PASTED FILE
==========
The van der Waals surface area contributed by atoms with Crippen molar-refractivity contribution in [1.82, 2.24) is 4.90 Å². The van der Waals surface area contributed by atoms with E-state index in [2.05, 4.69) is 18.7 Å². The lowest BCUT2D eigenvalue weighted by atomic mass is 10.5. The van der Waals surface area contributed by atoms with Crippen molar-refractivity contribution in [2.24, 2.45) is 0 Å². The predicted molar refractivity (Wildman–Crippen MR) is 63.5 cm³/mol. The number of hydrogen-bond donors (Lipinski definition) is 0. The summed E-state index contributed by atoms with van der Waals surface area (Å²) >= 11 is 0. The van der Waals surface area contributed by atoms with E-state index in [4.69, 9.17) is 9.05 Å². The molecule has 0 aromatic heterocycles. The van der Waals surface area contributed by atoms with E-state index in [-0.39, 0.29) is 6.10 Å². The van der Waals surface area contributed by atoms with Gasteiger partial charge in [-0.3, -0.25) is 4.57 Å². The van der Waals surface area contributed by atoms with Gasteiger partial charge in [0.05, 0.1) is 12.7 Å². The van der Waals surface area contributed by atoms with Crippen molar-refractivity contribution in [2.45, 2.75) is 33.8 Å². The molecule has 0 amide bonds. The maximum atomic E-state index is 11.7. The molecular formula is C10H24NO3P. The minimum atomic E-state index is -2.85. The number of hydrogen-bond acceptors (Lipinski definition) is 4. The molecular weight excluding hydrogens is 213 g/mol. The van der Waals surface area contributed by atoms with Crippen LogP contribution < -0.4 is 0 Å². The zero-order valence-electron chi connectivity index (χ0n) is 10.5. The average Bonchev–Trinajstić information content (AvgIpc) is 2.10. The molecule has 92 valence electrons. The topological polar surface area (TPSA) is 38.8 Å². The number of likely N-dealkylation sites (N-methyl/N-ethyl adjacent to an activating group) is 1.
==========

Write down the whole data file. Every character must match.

The van der Waals surface area contributed by atoms with Crippen molar-refractivity contribution in [1.82, 2.24) is 4.90 Å². The van der Waals surface area contributed by atoms with E-state index in [2.05, 4.69) is 18.7 Å². The lowest BCUT2D eigenvalue weighted by atomic mass is 10.5. The van der Waals surface area contributed by atoms with Crippen molar-refractivity contribution in [2.24, 2.45) is 0 Å². The predicted molar refractivity (Wildman–Crippen MR) is 63.5 cm³/mol. The number of hydrogen-bond donors (Lipinski definition) is 0. The summed E-state index contributed by atoms with van der Waals surface area (Å²) >= 11 is 0. The van der Waals surface area contributed by atoms with E-state index in [4.69, 9.17) is 9.05 Å². The molecule has 0 aromatic heterocycles. The van der Waals surface area contributed by atoms with E-state index in [-0.39, 0.29) is 6.10 Å². The van der Waals surface area contributed by atoms with Gasteiger partial charge in [-0.3, -0.25) is 4.57 Å². The van der Waals surface area contributed by atoms with Gasteiger partial charge in [0.05, 0.1) is 12.7 Å². The van der Waals surface area contributed by atoms with Crippen molar-refractivity contribution in [2.45, 2.75) is 33.8 Å². The molecule has 0 amide bonds. The maximum atomic E-state index is 11.7. The molecular formula is C10H24NO3P. The minimum atomic E-state index is -2.85. The number of hydrogen-bond acceptors (Lipinski definition) is 4. The molecular weight excluding hydrogens is 213 g/mol. The van der Waals surface area contributed by atoms with Crippen LogP contribution < -0.4 is 0 Å². The zero-order valence-electron chi connectivity index (χ0n) is 10.5. The average Bonchev–Trinajstić information content (AvgIpc) is 2.10. The molecule has 92 valence electrons. The topological polar surface area (TPSA) is 38.8 Å². The number of likely N-dealkylation sites (N-methyl/N-ethyl adjacent to an activating group) is 1.